Calendar posters were popular in Guangzhou, Hong Kong and Shanghai in the early 20th Century when China opened its door to foreign merchants. The Chinese used to hang calendars at home, making them a home necessity. Recognizing the advertising potential of calendar posters with both aesthetic value and practical function, foreign merchants produced a diversity of colorful calendar posters with lithographic printing technique. The calendar posters were then given to customers as free gifts, and were highly appreciated. Nanyang Brothers Tobacco, A.S. Watson, Bit Tak Sing Pharmacy, Ruttonjee Company and many companies in Guangzhou and Hong Kong followed suit and designed many calendar posters during the Chinese New Year as gifts and vehicles of promotion.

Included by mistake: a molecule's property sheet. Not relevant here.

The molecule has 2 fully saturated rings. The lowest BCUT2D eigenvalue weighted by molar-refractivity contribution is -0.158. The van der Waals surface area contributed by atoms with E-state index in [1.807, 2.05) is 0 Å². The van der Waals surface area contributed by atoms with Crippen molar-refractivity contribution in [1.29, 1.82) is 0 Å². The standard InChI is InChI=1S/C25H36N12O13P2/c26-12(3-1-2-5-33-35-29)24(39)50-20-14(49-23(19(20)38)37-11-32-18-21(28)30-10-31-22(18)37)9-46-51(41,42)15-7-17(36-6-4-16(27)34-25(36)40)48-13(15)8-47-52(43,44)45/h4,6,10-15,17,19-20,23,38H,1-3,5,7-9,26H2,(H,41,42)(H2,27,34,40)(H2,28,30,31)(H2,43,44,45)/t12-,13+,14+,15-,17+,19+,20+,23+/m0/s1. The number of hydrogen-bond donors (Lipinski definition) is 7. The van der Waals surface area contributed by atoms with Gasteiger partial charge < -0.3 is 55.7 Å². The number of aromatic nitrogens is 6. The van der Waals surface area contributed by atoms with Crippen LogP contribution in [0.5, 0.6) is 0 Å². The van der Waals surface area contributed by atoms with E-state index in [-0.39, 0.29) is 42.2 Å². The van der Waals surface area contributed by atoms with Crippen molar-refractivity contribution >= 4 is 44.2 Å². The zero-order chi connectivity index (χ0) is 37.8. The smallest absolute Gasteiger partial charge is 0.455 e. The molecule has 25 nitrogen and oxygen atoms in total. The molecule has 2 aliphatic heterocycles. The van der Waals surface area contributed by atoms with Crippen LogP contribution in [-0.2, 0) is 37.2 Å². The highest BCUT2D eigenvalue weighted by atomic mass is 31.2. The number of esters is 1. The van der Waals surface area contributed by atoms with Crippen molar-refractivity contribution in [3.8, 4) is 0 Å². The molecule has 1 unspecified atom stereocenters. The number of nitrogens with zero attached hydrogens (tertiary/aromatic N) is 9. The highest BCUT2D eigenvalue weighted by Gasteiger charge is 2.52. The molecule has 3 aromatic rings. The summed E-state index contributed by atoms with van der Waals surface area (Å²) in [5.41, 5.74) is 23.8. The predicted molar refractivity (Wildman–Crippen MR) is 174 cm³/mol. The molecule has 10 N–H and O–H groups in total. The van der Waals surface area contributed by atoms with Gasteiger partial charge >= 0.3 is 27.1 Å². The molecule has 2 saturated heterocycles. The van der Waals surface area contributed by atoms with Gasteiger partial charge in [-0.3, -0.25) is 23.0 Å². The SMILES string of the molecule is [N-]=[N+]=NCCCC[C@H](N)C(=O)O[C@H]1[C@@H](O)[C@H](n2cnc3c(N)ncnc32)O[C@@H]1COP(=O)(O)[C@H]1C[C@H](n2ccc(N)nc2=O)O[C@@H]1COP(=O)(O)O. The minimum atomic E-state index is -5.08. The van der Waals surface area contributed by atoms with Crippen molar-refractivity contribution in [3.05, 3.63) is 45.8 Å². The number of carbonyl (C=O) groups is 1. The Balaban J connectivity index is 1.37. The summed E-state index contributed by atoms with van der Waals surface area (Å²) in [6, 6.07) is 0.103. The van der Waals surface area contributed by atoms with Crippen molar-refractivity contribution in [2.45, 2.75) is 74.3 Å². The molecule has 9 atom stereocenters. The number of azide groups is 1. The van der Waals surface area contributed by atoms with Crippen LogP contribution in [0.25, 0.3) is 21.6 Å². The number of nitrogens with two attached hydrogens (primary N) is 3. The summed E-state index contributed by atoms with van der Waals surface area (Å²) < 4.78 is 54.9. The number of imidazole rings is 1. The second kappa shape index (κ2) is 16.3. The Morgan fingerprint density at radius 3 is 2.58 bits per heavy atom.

Most calendar posters featured the image of a young beauty while others featured historical stories, folklore and modern life. Products, company names or
trademarks were usually placed at the bottom or the sides. Calendar posters were printed on poster-size paper before World War II with the calendar placed at the bottom or on the back. Some companies also printed their company history on the calendar posters. Calendar posters after the War were printed on metal plates with the calendar hung below. Calendar posters are vividly artistic, and brings together Chinese and western styles of painting through utilizing traditional Chinese painting techniques, the calendar poster form, and western styles of lineal drawing and watercolor.
Some famous Hong Kong artists such as Gao Jian-fu, Gao Qi-feng, Zheng Nu-quan, He Jian-shi and He Jian-shi were also commissioned to design calendar posters. However, the manufacturing of calendar posters stopped along with other commercial activities during the Japanese occupation of Hong Kong. They were gradually replaced by other form of advertisements after the war.